THE waiting time for people seeking reimbursement under the EU Cross-Border Healthcare Directive has doubled.
Independent TD Michael Collins, who has taken 1,000 patients on 40 buses to a private hospital in the North of Ireland for cataract operations, said he was ‘sickened by the news.’
Deputy Collins and Deputy Danny Healy Rae recently expanded the bus service to take people seeking consultations for hip and knee replacement at the Kingsbridge private hospital in the North.
One 67-year-old man from Goleen, Pat McCarthy of Gurthdobe, who paid €11,500 for a hip replacement 11 weeks ago, is still waiting for his Bantry Credit Union loan to be repaid by the HSE under the Cross-Border Directive.
Deputy Collins told The Southern Star: ‘The waiting time for payment is supposed to be 30 days. It normally takes about six weeks, but that has been stretched to three months.’
Deputy Collins, who deals with the HSE staff administering the scheme on an ongoing basis, said: ‘I think they are marvellous but there’s simply not enough of them.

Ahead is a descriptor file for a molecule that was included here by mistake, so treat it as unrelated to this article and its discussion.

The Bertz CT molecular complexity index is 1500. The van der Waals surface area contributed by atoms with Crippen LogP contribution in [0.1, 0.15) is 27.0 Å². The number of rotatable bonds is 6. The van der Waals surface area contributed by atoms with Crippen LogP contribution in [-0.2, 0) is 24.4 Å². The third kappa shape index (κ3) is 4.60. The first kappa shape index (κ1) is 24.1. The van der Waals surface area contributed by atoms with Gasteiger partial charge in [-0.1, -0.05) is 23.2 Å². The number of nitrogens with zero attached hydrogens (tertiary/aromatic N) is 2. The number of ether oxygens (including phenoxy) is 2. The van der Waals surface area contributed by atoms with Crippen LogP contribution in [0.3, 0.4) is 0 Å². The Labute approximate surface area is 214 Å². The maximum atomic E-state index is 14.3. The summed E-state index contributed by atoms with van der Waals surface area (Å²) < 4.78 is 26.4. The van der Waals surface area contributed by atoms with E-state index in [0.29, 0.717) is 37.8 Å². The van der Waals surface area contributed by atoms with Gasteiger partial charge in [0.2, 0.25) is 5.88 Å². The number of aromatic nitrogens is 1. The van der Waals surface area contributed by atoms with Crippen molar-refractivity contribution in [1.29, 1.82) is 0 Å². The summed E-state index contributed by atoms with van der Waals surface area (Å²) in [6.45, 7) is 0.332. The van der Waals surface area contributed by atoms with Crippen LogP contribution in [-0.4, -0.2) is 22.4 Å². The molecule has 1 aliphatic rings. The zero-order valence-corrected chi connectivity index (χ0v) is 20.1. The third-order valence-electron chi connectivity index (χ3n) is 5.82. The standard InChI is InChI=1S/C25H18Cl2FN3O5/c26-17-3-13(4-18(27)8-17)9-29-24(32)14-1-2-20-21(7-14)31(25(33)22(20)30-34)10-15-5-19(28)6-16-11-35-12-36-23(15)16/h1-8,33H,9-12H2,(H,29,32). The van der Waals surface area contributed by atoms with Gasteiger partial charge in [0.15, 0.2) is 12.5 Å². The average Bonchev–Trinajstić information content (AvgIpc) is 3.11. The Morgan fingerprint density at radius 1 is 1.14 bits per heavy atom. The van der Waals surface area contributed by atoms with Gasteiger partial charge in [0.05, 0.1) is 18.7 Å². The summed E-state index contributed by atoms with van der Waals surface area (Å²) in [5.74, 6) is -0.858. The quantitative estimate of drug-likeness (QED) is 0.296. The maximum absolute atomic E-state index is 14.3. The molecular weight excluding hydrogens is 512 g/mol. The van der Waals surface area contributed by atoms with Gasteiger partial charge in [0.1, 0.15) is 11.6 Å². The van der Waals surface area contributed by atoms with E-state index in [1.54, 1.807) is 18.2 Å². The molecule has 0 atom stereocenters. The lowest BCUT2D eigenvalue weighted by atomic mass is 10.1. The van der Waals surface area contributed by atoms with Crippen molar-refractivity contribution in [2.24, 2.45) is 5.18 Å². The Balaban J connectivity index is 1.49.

‘They can’t cope with the demand and they cannot can’t cope with the explosion of numbers seeking to travel out of the State for treatment. The HSE needs to get its house in order because these people are generally our older and more vulnerable members of society.’
Michael Collins said he can see the health benefits of the service.
‘Take that man in Goleen, as an example,’ he said, ‘the surgery has taken 20 years off his life. He’s a new man.’
The HSE said the number of claims has increased from 1,000 three years ago, to 3,900 last year, and the cost of the scheme has increased from €2.5m to over €12m in the same timeframe.
The HSE apologised for the delay and pointed out that there are still over more than 2,500 applications to be processed.
They said the delay has been caused by a lack of manpower and the need for additional telephone lines to deal with people calling about the cross-border initiative.